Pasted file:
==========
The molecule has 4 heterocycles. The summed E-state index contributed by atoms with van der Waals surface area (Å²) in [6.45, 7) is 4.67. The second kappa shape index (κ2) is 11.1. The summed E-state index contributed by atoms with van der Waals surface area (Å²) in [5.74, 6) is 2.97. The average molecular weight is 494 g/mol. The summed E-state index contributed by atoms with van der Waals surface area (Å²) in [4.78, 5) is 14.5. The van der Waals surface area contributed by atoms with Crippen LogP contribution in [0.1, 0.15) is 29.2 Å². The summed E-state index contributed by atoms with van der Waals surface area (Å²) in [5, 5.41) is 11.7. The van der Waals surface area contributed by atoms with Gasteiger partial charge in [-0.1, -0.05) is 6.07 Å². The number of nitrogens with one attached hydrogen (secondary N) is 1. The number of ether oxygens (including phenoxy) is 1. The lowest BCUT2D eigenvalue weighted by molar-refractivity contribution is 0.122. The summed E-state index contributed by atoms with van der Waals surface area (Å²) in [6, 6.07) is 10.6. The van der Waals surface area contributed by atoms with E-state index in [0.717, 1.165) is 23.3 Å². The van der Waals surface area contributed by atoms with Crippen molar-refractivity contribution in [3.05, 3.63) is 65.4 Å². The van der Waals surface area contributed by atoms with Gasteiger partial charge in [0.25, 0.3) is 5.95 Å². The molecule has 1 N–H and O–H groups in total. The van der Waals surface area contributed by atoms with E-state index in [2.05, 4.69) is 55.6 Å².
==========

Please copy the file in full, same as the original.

The molecule has 4 heterocycles. The summed E-state index contributed by atoms with van der Waals surface area (Å²) in [6.45, 7) is 4.67. The second kappa shape index (κ2) is 11.1. The summed E-state index contributed by atoms with van der Waals surface area (Å²) in [5.74, 6) is 2.97. The average molecular weight is 494 g/mol. The summed E-state index contributed by atoms with van der Waals surface area (Å²) in [4.78, 5) is 14.5. The van der Waals surface area contributed by atoms with Crippen LogP contribution in [0.1, 0.15) is 29.2 Å². The summed E-state index contributed by atoms with van der Waals surface area (Å²) in [5, 5.41) is 11.7. The van der Waals surface area contributed by atoms with Gasteiger partial charge in [-0.1, -0.05) is 6.07 Å². The number of nitrogens with one attached hydrogen (secondary N) is 1. The number of ether oxygens (including phenoxy) is 1. The lowest BCUT2D eigenvalue weighted by molar-refractivity contribution is 0.122. The summed E-state index contributed by atoms with van der Waals surface area (Å²) in [6, 6.07) is 10.6. The van der Waals surface area contributed by atoms with E-state index in [0.717, 1.165) is 23.3 Å². The van der Waals surface area contributed by atoms with Crippen molar-refractivity contribution in [3.05, 3.63) is 65.4 Å². The van der Waals surface area contributed by atoms with Gasteiger partial charge in [0.25, 0.3) is 5.95 Å². The molecule has 1 N–H and O–H groups in total. The van der Waals surface area contributed by atoms with E-state index in [2.05, 4.69) is 55.6 Å².